Phase II study of OsciLLation of ER activitY levels through sequential estradiol/anti-estrogen therapies in ER+/HER2- metastatic or advanced breast cancer (POLLY)
Before anti-estrogens such as tamoxifen were developed to treat estrogen receptor
(ER)-positive breast cancer, high-dose estrogen therapies were used. This seems
counterintuitive since anti-estrogens block ER function, while estrogens increase ER
function, but these therapies are effective to similar extents for the treatment of
metastatic ER+ breast cancer. Estrogen therapies are most effective against cancers that
develop resistance to anti-estrogens, likely because such cancers have adapted to grow
without ER function, and restoring ER function (with estrogen) is damaging to the cancer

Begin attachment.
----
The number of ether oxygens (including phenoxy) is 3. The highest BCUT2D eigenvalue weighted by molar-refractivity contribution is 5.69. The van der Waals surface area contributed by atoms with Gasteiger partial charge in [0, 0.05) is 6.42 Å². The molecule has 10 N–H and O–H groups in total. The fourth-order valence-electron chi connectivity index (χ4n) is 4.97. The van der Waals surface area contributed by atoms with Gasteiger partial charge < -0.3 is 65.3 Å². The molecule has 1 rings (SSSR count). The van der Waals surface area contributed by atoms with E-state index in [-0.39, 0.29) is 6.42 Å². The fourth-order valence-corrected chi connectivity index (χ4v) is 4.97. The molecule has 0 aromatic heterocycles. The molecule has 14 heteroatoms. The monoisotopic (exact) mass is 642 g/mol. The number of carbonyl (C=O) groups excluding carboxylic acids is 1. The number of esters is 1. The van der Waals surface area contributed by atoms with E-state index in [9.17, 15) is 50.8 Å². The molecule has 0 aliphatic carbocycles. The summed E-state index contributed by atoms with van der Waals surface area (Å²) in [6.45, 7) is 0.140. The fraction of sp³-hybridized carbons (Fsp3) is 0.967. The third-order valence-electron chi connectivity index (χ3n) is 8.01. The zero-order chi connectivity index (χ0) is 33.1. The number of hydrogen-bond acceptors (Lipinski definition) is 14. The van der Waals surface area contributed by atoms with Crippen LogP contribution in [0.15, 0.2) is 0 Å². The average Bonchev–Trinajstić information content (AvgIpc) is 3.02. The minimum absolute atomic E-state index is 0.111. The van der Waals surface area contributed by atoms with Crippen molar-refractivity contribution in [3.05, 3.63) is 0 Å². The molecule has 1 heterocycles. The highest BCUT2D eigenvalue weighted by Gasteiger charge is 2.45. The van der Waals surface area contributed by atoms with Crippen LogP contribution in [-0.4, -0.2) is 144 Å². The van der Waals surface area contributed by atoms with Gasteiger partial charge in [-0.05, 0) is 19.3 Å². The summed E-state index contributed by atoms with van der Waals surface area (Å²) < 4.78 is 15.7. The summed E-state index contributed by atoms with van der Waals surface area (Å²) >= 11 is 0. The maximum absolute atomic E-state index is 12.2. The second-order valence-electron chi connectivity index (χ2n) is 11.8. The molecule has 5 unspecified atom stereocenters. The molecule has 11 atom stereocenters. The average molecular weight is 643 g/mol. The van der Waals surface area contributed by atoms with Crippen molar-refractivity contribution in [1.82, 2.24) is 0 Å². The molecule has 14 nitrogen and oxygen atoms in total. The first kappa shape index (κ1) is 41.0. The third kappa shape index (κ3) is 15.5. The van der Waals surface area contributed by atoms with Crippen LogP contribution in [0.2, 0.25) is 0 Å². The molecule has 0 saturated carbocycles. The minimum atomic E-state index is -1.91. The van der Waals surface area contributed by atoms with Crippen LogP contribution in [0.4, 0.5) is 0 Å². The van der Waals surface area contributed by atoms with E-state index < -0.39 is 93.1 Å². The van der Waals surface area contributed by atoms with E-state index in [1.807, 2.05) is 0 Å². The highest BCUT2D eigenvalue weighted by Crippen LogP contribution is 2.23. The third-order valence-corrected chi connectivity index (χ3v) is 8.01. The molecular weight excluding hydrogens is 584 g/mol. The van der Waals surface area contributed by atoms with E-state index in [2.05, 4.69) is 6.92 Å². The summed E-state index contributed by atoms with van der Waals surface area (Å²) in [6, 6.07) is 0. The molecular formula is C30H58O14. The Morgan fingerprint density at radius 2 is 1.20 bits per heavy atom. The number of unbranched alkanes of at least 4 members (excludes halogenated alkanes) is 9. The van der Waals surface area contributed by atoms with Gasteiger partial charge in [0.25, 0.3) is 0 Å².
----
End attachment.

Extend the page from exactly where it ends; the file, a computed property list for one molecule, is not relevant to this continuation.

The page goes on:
cells. In some patients with ER+ breast cancer that becomes resistant to anti-estrogens,
treatment with the estrogen 17b-estradiol induces tumor response. Furthermore, when
17b-estradiol-sensitive tumors eventually become resistant to 17b-estradiol, switching back
to anti-estrogen therapy is often effective. These observations suggest that cancers can
alternate between anti-estrogen-sensitive and 17b-estradiol-sensitive states. The
investigators hypothesize that treatment with alternating 17b-estradiol / anti-estrogen
therapies on a defined 8-week / 16-week schedule will more effectively prevent cancer growth
than continuous treatment with either type of therapy in patients with metastatic
anti-estrogen-resistant ER+ breast cancer.
View more details from ClinicalTrials.gov.
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